But she wasn’t drowning in them or broken by them. She had a solid foundation, a loving family, a functional world, good health, and a reasonable degree of safety and prosperity. That is, the description of the ideal woman is written in the context of wholeness. You may not be there ~ yet. Your world may not be there ~ ever.
Her list of activities and achievements is pretty inspiring (and it should be) and telling (God as pretty high expectations for wives and mothers!). Or discouraging, as the case may be.
But it isn’t really the point. Even her character and the things she cared about aren’t the main point.
The most important thing about the Proverbs 31 Woman is that she was a woman who feared the Lord.
That is both why and how she was who she was (her character), she did what she did (her activities), and she achieved what she achieved (including the commendation of her children, her husband, a concerned mother, . . . and God).
Everything she was is important. Everything she did is important. It’s all there for a reason, but it’s not a to do list.
We can be like the Proverbs 31 Woman but we have to start at the beginning (and Proverbs 31: 10-31 is not a how-to manual). The essence of who she was, is a woman who fears the Lord.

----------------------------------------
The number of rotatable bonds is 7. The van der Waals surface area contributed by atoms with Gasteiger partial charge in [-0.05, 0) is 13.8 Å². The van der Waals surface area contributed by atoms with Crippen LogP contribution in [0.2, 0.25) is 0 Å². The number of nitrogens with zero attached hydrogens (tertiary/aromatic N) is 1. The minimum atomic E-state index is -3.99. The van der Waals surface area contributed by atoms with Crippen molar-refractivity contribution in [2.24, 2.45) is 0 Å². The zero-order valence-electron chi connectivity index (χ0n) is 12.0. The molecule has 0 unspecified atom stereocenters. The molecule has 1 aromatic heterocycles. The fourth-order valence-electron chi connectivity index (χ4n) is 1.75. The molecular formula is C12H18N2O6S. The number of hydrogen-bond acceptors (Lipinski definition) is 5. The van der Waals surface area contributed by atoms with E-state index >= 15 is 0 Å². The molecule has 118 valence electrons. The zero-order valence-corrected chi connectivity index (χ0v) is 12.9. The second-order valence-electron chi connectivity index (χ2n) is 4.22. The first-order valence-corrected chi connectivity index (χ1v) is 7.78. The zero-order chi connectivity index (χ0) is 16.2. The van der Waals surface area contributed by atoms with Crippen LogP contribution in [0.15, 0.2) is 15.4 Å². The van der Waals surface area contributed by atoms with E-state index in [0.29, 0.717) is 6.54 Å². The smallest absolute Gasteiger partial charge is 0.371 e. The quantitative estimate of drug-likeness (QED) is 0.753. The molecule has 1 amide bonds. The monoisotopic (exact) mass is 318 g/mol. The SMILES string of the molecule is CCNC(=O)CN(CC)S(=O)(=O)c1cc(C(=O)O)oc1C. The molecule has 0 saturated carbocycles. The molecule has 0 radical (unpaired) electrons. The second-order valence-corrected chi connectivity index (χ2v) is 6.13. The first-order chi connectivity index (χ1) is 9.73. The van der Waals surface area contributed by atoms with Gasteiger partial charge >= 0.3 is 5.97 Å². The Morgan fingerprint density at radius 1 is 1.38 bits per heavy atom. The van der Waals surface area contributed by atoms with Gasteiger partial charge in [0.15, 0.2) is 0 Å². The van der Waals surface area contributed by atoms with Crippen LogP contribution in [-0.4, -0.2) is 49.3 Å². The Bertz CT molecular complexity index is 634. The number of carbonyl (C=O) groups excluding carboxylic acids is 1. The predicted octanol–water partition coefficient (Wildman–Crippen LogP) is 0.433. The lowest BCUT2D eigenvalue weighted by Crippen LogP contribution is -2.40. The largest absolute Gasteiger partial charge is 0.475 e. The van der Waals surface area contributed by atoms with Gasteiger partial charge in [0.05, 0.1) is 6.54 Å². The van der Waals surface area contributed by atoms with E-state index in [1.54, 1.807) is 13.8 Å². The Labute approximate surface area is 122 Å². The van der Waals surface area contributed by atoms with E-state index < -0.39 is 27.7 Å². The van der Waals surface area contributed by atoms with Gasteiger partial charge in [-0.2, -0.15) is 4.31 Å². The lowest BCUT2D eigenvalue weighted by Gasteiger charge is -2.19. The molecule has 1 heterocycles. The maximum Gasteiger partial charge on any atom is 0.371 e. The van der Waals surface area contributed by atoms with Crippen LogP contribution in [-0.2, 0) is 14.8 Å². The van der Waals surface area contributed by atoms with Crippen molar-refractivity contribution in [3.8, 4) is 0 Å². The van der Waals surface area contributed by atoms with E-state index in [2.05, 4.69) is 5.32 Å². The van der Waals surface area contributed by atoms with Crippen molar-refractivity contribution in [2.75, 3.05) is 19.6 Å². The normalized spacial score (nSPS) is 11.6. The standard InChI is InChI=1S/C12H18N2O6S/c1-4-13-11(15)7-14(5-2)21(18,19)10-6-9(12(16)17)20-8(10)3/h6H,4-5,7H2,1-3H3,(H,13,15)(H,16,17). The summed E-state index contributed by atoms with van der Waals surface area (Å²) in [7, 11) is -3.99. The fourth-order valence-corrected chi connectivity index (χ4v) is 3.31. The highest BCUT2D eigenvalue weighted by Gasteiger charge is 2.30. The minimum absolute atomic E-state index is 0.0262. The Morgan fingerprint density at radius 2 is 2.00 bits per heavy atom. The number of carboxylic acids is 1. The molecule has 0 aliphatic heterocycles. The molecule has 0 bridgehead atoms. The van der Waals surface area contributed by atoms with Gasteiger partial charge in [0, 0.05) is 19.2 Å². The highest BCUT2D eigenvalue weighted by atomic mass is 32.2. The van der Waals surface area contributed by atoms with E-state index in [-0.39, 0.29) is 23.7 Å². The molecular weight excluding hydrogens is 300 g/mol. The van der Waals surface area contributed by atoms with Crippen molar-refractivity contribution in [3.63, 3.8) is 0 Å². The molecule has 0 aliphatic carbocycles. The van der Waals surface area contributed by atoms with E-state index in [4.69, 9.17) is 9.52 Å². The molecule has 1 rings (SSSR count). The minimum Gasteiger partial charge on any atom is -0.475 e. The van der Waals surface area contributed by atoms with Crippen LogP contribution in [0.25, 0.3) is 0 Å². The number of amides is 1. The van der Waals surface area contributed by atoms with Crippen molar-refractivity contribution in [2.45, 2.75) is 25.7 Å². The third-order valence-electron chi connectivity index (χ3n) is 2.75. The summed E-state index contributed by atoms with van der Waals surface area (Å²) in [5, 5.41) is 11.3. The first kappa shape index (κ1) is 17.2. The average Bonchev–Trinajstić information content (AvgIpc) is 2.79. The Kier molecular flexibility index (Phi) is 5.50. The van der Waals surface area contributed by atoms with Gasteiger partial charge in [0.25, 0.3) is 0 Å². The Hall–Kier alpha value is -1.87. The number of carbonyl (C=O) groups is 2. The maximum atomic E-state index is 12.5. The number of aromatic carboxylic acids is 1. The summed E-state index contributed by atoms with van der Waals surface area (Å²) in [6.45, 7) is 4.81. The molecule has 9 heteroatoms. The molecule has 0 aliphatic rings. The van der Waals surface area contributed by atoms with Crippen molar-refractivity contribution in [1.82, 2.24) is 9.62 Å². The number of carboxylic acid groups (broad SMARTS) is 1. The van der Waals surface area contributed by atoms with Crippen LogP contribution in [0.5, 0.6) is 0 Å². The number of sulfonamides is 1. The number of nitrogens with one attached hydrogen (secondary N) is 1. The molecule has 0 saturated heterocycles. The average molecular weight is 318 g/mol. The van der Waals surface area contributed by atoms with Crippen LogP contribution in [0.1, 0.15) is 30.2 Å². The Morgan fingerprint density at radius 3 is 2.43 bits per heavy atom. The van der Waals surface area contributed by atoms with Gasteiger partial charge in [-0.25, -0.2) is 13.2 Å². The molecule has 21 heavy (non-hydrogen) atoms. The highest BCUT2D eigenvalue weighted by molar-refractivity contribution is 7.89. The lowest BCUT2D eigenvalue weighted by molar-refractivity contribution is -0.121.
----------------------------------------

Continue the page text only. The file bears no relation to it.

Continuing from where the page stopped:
Be a woman who fears the Lord whether you’re buying a field or crying your heart out because you miss your husband.
Be a woman who fears the Lord whether you’re stretching out your hand to the poor and needy, or you’re comforting a melted-down child for the fortieth time today.
Be a woman who fears the Lord whether you’re efficiently keeping your house, or you’re so tired and depressed you can hardly drag yourself out of bed in the morning . . . just to go to the bathroom.
Be a woman who fears the Lord whether you’re a loving and competent wife, mother, and homemaker, or you’re pretty much an ignorant horror story.
And you, my dear, will be a Proverbs 31 woman.
Don’t Close the Book On the Virtuous Woman Yet
Fearing the Lord isn’t something empty and theoretical. The fear of the Lord changes things.
The fear of the Lord (and the faith, trust, love, and obedience it involves) leads to beautiful character. Character leads to striving to do and be your best in whatever circumstances you find yourself in.
In the end, you might just end up being a Proverbs 31 woman in every sense. And if your circumstances never allow you to be a textbook example of an ideal woman in ideal circumstances, so be it. You’re not writing a textbook, you’re living a hard life.
Be the Proverbs 31 kind of woman in an un-virtuous, careless world.
Here’s to the Proverbs 31 woman, a 3,000 year old illustration of Godly womanhood, and most of all, to the wise and loving God who inspired her.